Tire pressure and proper upkeep have a direct impact on the performance and longevity of tires themselves, and further-reaching effects in terms of fuel savings and fleet operating costs.
With so much riding on effective pressure measurement, fleets and drivers are looking to tire pressure and temperature monitoring systems in growing numbers.
As part of the Bendix Tech Tips series, Bendix Commercial Vehicle Systems LLC offers guidance on typical tire pressure monitoring system alerts, along with installation and maintenance tips for systems with sensors mounted inside the tire.
“Ninety percent of all tire failures are caused by underinflation, and almost half of all emergency service calls are tire-related,” says Jon Intagliata, product manager for Tire Pressure Monitoring Systems (TPMS) at Bendix. “A tire pressure monitoring system can provide the crucial information that enables fleets and drivers to address potential failures before they occur, improving tire life, fuel economy, and safety.”
Tire pressure monitoring systems vary depending on the manufacturer, but generally operate on the same core principle: Sensors mounted in each wheel of a tractor and/or trailer constantly measure a tire’s pressure and, if mounted inside the tire, its temperature. This information is transmitted wirelessly and displayed by either an in-cab display or a technician’s hand-held device during maintenance checks.
Bendix says a typical TPMS in-cab display usually provides alerts that notify the driver of potential problems depending on the severity of the situation.
- Pressure deviation alert: If a tire deviates a designated percentage from its proper inflation pressure, the system activates a warning light and, possibly, an audible alarm.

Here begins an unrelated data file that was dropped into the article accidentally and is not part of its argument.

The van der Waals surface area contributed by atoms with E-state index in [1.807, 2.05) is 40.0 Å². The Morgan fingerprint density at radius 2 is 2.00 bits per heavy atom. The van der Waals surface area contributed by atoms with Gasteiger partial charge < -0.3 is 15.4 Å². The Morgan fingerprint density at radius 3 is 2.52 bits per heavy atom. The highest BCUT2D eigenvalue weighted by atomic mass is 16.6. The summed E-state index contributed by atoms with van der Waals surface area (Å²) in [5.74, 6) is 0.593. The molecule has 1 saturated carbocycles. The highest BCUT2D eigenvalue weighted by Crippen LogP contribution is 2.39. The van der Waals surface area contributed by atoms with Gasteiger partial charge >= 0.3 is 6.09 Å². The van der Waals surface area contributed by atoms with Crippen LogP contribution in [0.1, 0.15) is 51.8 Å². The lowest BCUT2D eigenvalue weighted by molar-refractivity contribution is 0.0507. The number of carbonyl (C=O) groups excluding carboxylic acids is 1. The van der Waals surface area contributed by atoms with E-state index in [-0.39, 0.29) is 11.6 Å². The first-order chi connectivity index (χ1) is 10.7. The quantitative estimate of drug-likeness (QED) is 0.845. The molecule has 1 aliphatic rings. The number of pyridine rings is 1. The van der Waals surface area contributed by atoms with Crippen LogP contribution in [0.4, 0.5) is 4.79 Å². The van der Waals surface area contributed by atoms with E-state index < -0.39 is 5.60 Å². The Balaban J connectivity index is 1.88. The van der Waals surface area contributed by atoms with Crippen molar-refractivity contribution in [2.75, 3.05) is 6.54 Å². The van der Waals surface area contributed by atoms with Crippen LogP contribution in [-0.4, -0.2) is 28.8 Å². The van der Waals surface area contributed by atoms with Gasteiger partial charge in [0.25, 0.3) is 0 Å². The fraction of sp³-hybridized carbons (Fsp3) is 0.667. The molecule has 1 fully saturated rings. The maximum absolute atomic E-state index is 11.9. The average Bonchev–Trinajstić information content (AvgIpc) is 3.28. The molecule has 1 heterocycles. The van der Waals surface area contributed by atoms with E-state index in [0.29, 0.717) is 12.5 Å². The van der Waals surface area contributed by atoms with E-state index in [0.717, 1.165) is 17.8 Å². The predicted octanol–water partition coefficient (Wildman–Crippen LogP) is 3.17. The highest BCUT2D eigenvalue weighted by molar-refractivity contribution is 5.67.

- Critical low-pressure alert: This alert activates when a tire’s pressure falls significantly below its cold inflation pressure value (usually set at 20 percent). This visual and audible warning represents the need to take immediate action.
- High-temperature alert: In systems equipped with temperature-measuring in-tire sensors, this alert signals a high tire temperature that exceeds a predefined threshold – typically 185 degrees Fahrenheit. High tire temperatures are usually caused by underinflation, which means that low pressure alerts will typically occur well in advance of a high-temperature alert. Triggered on its own, this alert can indicate an alternative problem, such as a dragging brake or wheel bearing failure.
- Low sensor battery alert: When the battery in a sensor nears the end of its life, it should be replaced as soon as possible to ensure continued accurate measurement.
These alerts will vary depending on the TPMS, as well as a system’s pressure and temperature thresholds, the company says. The more advanced TPMS systems offer customization of the alerts based on a fleet’s or driver’s needs and operating conditions.
Inside-the-Tire Installation Tips
Some TPMS technologies use external sensors mounted to valve stems, Bendix says, while others, such as the SmarTire Tire Pressure Monitoring System (TPMS) by Bendix CVS, utilize wheel-mounted sensors inside the tire.
Bendix says technicians installing these internally mounted sensors should remember the following points:
- Always complete the installation with the rim standing up.
- Once the mounting strap has been measured to the proper length to hold the sensor in place around the wheel, the excess strap length should be cut off prior to final installation. Never bend the strap to break it off after you have installed the sensor.
- Sensors should be placed at or near the valve stem to facilitate locating the sensor after the tire has been mounted.
- When mounting sensors on dual wheels, make sure the valve stem positions – and thus, the sensors – are offset 180 degrees from each other, to ease in locating the sensor when initiating with a hand tool.